"It seemed like it was his lair … like I was trespassing," Borghi said. "I am sure I dropped right down into his den." He described the subterranean locale as a cove about 25 feet underwater which progressed to a very deep, dark dropoff that he estimated to be about 90 feet deep.
"He was cruising around like I was in his living room," Borghi said, "and he was pissed."
Nemeth said the reason there have been few — in fact almost no — shark attacks in the Virgin Islands is that the water is so clear. Most attacks are a "case of mistaken identity" in murky waters, she said.
The bumping that Borghi experienced may have been the fish "assessing if it was something he wanted to eat," Nemeth said, a normal behavior for bull sharks.
Along with dogs, antelope, other sharks and sea turtles, humans are among the bull shark's favored diet. Fortunately, in most cases, divers are able to scare them off successfully, the International Shark Attack File site states.
Nemeth said she isn't surprised that a bull shark would attack unprovoked. "They are one of the top three most aggressive sharks, along with great whites and tiger sharks," she said.
Tiger sharks also live in the territory's waters and are, according to ISAF, the only predator a bull shark might have.
Borghi said the bull that attacked him was wounded and the wound looked fresh.
Large predator sharks are known to eat shark pups, which are often spawned and left to mature for up to a year in the territoriy's shallow bays. "Water Bay," which is near where Borghi was free-diving, does tend to have shark pups," Nemeth said.
Chances of a shark attack
The chances of being killed by a mountain lion are greater than those of dying in the jaws of a shark — and when compared to being killed by a deer, the factor rises exponentially.
For every 0.4 shark fatality in an average year during the 1990s, 130 people were killed in crashes with deer on the nation's highways and 18 people were killed by dogs, according to ISAF.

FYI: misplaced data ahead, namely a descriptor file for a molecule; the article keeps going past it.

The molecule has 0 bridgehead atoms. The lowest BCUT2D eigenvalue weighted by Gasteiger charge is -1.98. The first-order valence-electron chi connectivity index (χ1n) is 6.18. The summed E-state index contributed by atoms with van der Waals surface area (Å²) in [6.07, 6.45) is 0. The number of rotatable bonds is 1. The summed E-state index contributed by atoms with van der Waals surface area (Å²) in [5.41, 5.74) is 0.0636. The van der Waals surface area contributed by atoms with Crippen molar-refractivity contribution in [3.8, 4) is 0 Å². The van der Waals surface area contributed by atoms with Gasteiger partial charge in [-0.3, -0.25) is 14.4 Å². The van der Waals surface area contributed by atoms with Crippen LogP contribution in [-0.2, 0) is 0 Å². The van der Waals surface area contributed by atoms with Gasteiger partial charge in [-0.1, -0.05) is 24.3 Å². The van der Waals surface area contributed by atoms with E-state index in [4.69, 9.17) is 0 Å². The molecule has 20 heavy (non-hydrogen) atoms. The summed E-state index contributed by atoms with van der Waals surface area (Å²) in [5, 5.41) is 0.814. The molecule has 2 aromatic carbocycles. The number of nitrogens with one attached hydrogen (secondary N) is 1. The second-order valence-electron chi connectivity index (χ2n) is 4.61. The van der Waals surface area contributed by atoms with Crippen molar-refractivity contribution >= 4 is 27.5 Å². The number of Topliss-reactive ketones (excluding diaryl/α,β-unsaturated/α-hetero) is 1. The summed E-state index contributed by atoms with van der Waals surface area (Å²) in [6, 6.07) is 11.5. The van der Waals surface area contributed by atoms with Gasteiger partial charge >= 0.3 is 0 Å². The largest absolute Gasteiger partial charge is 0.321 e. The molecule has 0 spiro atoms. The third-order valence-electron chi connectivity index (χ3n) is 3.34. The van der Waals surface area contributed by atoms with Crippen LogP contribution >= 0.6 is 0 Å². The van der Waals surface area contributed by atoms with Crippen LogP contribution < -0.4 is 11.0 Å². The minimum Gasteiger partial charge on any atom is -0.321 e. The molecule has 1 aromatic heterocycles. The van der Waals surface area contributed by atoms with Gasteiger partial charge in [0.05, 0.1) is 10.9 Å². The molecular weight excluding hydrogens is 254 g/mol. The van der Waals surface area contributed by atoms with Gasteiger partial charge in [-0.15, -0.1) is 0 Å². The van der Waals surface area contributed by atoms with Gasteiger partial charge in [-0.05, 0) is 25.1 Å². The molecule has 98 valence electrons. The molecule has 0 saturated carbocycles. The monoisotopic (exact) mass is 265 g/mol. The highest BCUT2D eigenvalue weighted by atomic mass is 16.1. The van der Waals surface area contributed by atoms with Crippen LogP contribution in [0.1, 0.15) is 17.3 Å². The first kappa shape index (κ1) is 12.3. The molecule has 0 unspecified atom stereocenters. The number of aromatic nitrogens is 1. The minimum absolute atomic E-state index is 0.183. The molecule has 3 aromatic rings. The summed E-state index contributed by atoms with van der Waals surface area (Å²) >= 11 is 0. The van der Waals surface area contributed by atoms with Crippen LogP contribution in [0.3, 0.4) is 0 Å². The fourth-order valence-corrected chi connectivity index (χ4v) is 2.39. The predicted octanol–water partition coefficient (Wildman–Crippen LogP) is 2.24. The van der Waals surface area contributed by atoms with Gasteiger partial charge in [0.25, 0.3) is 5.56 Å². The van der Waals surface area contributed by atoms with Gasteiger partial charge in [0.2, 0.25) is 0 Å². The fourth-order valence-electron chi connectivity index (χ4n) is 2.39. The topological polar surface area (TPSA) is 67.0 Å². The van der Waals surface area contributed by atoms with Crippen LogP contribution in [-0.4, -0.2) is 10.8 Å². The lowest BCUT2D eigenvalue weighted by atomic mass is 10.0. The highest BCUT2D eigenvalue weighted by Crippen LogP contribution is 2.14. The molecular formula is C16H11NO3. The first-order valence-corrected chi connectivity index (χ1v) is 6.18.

And in Puerto Rico between 1959 and 1994, lightning killed 30 people while one person was attacked by a shark and the shark attack was not fatal.
"The ISAF investigated 86 alleged incidents of shark-human interaction occurring worldwide in 2002. Upon review, 60 of these incidents represented confirmed cases of unprovoked shark attack on humans," the Web site states.
ISAF defines unprovoked attacks as "incidents where an attack on a live human by a shark occurs in its natural habitat without human provocation of the shark"
The ISAF has documented only three attacks ever in the Virgin Islands — one in 1963 that was fatal, one unconfirmed in 1972, and one in 1992 that was non-fatal.
The fatal attack was by a Galapagos shark, according to Alexie Morgan, research assistant to George H. Burgess, director of the ISAF and the Florida Program for Shark Research.
Less than an hour after his encounter with the shark that attacked him, Borghi was back in the water at Limestone Beach, half a mile from where the attack took place — partially in another attempt to snare dinner, but mostly to force himself back into the water he loves.
His bravado in returning to the water so quickly after his harrowing experience is not a measure of the impact it has had on him, however.
Borghi, known for his political satire and cartoon characterizations of local people and events, said that since Saturday he hasn't been able to stop drawing pictures of the attack.
He also can't stop pacing the floor and reliving the attack in his dreams.
However, he said, "I feel like I have a second chance at life."